The Elitist Persuasion

John Berthoud In September, Alabama voters sent Governor Bob Riley's record tax hike to a crushing defeat at the polls, after Riley had labored for months to sell the measure. Riley (who calls himself a Republican) and his cronies couldn't understand why the $1.2 billion tax increase never gained traction with the public, despite an all-out scare campaign on behalf of the proposal. Towards the end of the campaign, Riley's Policy Director David Stewart offered his explanation: "the people of Alabama are too . . . stupid to know better." Considering that most families in America are paying more in taxes than they are for food, clothing, shelter, and transportation combined, perhaps the ignorance actually lies with Riley and Stewart who worked so unceasingly to worsen that burden.

Stewart's sentiments echo those of President Clinton several years ago in Buffalo, during the brief age of federal budget surpluses. Clinton explained to an audience why the surpluses couldn't be returned to taxpayers. "So the question is, what do we do with it [the surplus]? We could give it all back to you and hope you spend it right. But I think -- here's the problem -- if you don't spend it right, here's what's going to happen." Clinton went on to explain that potentially poor choices by individuals would hasten the bankruptcy of Social Security. Therefore, government had to keep all the money.

Political slips? Definitely. But comments like these are very revealing of the true nature of American liberalism. It is a philosophy that's all about political elites and government bureaucrats -- the so-called "experts" -- making decisions for individuals and families.

Thus, government is needed for an endless multitude of tasks. There are the nanny-state functions where personal judgment is replaced by government dictates. So, for example, America now has requirements for individuals to wear seatbelts. The U.S. also has enacted some of the highest taxes in the world on tobacco, based on the argument that the levies will "discourage use." The newest target being lined up is the food industry. Yale Psychology Professor Kelly Brownell has led the charge for a luxury tax on unhealthy foods. Determinations of which foods are approved or not would presumably be made by some group of government or academic "experts." The so-called "fat tax" would be used to fund an expansion of public health campaigns.

This elitist mentality is also at work in the debate over Social Security reform. President Bush has proposed allowing individuals to keep part of their Social Security taxes. Taxpayers would own and invest this money themselves. The pro-government crowd has fought this idea vociferously, because it would end the current monopoly control that Washington has over these retirement dollars.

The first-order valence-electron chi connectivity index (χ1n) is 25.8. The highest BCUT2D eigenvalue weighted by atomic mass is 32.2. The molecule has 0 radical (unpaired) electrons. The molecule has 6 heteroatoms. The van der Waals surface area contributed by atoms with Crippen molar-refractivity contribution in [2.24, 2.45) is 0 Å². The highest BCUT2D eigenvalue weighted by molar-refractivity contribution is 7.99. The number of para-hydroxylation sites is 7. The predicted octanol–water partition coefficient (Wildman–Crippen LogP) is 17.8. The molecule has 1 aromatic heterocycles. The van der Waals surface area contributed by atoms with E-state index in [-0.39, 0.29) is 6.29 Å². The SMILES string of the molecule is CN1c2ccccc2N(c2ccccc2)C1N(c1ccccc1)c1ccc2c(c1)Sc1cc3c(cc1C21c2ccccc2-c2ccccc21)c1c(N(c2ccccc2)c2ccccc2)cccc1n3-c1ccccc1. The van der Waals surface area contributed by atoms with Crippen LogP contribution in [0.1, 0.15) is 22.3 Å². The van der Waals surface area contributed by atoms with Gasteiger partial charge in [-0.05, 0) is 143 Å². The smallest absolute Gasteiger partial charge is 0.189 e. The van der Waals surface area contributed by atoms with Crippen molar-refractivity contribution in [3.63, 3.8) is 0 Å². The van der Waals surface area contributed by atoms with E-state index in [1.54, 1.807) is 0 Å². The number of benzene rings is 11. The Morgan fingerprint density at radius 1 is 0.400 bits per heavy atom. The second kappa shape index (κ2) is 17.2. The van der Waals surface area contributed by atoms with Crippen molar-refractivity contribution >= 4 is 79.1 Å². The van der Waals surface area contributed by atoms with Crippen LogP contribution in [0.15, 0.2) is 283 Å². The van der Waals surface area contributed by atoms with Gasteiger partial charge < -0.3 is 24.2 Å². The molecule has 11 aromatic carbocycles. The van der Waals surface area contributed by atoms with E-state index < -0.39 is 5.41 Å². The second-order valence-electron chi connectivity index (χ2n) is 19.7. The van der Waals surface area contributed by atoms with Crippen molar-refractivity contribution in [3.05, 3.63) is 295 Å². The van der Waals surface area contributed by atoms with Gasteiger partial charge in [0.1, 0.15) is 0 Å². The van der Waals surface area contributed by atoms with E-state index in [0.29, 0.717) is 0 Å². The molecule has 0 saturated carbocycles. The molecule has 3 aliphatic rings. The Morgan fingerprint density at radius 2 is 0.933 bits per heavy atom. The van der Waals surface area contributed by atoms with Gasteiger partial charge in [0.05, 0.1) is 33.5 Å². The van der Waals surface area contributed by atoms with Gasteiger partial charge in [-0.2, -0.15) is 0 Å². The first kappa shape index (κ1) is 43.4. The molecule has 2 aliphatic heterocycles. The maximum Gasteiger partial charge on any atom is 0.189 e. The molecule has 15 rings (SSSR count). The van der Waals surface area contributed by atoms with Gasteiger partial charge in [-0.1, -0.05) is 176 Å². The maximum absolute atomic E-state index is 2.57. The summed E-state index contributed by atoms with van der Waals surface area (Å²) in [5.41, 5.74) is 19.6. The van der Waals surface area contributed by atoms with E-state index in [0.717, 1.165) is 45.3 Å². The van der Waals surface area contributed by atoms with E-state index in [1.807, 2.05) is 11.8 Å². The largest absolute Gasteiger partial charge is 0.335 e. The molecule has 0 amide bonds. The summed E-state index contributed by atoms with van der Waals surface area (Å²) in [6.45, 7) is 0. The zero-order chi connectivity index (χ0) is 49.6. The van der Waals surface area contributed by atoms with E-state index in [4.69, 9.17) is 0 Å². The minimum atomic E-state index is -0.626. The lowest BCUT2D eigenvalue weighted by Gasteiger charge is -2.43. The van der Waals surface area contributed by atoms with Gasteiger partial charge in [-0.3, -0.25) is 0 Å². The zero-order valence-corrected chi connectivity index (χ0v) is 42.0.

Liberalism even takes an elitist tack on the revenue side of the ledger. Rather than seeking full disclosure of tax burdens, pro-government advocates have created a tax system that is largely obscured from the average person. Politicians may know how much our tax system collects, but average voters don't know that they're all paying literally thousands of dollars a year in taxes they never see. These hidden levies are embedded in the price of goods ranging from beer to airline tickets to phone service.

Admittedly, ideology alone doesn't create these elitist policies. There is a fair amount of greed and self-interest behind big government as well. Despite the huge run-up in education spending that has occurred in the past several decades, teacher unions are continually pressing for even more dollars to go to public schools, and consequently also to their union members. Trial lawyers have made billions in government lawsuits launched against tobacco, and they stand to make billions more in their coming wars against the food industry. Opponents of Social Security reform recognize that the overhaul might lead to an employment reduction in the Social Security Administration and consequently a reduction in dues-paying members of public employee unions. Reduced membership is a particularly sore subject for the unions after they have endured years of declining private sector rolls.

It is ironic that liberals often try to paint conservatives as captives of elites, when it is the liberals themselves who have fought so hard to take power, money, and decision-making away from America's individuals and families.

John Berthoud is President of the 350,000-member National Taxpayers Union (

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